Each month, hundreds of children from some of the world’s most dangerous and impoverished countries find their way to the immigrant youth shelters of Southwest Key Programs. They carry with them incredible stories of resilience, courage, and hope. While their stay with us is temporary, their stories leave lasting impressions. Some of their stories are shared below, changing names to protect their identity, so you may read about the life-changing services they are provided during their stay at Southwest Key.
Mateo was a 17-year-old boy from Honduras who was born deaf and whose mother was unable to afford medical care or provide schooling for him to learn sign language. When Mateo was seven, his mother moved to the United States to find work, leaving him in the care of his aunt and uncle. When he came to the U.S. ten years later, Mateo was placed at a Southwest Key shelter where staff recognized during the intake process that he couldn’t hear or sign.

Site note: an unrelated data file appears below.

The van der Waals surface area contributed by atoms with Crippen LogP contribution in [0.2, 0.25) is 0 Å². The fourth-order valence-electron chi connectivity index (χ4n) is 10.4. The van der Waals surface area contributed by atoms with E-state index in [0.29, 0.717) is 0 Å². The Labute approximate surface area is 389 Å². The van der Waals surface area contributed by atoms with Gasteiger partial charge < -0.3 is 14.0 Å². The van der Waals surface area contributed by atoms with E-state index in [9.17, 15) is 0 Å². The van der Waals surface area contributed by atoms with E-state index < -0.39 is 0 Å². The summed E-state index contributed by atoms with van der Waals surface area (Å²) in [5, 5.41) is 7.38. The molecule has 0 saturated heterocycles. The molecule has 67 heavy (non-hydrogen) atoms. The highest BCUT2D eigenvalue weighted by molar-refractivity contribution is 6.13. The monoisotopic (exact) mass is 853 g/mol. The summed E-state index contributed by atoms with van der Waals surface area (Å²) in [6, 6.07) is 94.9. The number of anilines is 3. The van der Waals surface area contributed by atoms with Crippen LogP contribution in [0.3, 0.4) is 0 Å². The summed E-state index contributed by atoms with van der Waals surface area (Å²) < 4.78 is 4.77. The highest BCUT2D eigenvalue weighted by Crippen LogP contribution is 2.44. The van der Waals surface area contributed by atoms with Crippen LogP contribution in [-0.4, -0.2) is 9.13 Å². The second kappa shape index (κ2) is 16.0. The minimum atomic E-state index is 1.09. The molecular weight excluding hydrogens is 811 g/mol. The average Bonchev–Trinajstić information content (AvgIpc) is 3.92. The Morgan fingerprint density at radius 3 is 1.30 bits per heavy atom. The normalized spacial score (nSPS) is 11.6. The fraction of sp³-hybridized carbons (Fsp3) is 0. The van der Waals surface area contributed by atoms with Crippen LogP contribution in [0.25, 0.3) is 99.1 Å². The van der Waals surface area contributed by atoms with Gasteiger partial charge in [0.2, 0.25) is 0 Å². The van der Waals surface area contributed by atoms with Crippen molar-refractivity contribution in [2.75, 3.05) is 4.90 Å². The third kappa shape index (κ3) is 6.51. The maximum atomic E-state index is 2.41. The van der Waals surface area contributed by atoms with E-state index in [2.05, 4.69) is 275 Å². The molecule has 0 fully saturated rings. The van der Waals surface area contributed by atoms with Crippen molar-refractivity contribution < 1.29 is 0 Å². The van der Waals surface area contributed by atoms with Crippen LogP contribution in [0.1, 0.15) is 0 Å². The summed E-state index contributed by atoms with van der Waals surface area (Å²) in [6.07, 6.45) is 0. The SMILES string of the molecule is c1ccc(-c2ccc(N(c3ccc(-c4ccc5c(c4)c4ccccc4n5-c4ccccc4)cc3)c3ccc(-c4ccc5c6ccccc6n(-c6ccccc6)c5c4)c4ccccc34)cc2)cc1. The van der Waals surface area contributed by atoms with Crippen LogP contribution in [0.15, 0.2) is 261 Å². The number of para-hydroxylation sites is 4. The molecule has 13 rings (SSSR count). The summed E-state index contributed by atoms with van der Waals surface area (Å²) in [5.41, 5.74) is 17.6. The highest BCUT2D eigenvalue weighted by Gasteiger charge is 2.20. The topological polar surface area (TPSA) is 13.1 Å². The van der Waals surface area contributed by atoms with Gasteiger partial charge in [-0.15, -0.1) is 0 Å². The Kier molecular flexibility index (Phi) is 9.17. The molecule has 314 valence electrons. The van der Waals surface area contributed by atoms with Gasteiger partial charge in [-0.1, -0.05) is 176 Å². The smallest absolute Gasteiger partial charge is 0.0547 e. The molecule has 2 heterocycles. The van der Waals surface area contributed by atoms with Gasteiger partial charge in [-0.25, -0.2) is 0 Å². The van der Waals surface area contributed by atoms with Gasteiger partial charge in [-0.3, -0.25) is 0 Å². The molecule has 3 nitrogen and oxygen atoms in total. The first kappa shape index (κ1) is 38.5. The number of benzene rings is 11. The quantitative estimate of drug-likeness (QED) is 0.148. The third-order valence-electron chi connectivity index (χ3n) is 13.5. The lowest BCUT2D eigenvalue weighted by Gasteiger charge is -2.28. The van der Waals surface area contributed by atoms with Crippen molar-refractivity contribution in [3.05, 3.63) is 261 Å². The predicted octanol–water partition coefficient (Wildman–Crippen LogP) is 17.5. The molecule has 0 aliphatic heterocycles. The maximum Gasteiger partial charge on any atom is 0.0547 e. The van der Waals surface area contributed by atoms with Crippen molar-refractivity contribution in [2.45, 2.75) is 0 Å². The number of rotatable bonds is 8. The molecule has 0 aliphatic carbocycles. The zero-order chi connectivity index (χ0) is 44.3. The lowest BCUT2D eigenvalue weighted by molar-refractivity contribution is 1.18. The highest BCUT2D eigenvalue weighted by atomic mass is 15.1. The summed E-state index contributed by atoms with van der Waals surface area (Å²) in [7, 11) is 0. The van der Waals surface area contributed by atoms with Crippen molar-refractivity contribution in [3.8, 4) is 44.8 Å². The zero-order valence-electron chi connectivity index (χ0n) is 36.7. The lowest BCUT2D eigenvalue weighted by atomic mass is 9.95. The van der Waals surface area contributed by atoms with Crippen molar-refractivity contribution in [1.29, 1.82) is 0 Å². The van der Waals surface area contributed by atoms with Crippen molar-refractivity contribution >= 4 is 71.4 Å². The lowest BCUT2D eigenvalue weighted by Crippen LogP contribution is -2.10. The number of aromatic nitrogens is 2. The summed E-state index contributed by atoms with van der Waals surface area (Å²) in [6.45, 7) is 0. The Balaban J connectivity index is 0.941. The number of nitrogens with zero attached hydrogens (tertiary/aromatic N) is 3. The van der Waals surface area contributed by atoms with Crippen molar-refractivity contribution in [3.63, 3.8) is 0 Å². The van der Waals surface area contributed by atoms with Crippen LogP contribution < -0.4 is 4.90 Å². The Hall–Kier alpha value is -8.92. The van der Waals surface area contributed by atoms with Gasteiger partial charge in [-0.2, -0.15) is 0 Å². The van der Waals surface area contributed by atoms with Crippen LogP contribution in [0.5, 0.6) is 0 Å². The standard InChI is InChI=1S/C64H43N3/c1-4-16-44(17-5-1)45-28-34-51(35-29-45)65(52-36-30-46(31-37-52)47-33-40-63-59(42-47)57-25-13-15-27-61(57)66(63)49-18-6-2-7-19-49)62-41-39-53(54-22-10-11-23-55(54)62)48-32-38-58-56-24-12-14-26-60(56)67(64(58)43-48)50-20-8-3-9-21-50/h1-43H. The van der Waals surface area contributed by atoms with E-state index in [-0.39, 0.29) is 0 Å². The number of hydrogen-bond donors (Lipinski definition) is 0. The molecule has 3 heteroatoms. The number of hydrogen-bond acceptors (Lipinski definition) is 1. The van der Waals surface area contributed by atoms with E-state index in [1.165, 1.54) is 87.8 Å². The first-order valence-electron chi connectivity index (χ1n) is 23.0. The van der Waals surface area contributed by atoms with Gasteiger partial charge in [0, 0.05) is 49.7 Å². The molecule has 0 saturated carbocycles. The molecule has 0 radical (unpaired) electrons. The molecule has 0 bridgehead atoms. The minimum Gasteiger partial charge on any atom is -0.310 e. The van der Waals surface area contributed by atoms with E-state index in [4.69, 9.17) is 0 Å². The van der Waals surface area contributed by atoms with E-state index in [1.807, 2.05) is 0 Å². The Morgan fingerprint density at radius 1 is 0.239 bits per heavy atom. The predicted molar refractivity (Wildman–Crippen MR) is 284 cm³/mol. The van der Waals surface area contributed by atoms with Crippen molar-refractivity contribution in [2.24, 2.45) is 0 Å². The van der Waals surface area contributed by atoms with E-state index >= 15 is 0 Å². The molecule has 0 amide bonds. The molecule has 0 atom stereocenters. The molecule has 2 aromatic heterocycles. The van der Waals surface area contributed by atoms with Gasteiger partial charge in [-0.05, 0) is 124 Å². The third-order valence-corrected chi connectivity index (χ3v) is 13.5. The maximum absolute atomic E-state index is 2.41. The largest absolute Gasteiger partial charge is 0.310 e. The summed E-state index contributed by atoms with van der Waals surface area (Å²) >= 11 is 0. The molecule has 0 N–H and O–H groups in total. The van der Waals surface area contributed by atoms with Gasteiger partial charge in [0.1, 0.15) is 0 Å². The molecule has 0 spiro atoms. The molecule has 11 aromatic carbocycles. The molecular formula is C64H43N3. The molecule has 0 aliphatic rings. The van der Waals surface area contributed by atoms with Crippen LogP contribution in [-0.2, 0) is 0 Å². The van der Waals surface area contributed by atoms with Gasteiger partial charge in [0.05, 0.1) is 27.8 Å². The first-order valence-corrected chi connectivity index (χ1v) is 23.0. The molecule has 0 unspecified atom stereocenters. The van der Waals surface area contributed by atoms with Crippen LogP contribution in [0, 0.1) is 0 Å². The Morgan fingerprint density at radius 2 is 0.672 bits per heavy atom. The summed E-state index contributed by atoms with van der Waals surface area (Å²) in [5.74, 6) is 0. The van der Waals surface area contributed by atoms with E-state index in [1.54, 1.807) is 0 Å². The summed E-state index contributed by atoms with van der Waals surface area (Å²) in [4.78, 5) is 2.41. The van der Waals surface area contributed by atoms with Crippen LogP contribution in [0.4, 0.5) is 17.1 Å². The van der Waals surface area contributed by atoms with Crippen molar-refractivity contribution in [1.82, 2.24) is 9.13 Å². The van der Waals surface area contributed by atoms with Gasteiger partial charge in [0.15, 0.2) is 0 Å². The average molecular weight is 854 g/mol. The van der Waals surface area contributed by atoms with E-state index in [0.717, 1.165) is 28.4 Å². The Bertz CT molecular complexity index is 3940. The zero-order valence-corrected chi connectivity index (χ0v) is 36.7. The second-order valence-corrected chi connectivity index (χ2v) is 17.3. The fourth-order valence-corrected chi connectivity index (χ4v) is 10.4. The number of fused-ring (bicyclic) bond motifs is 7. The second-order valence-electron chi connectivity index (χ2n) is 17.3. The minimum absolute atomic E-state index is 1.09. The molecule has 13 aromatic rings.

When he came to the U.S. ten years later, Mateo was placed at a Southwest Key shelter where staff recognized during the intake process that he couldn’t hear or sign.
The education department created a picture book to aid Mateo in communicating basic needs such as hunger, thirst, bathroom, sleep, pain, etc. and contacted volunteers from the local community certified in American Sign Language to come to the shelter to communicate with Mateo. They began weekly sign language instruction for him while he also attended school with the rest of the kids.
Southwest Key medical staff embarked on a mission to get Mateo an official medical diagnosis. After multiple appointments with a specialist, audiometry tests confirmed Mateo was diagnosed with congenital hearing loss and referred to a hearing aid specialist for a fitting.
Mateo was fitted for hearing aids and tests confirmed he was able to hear — possibly for the first time in his life.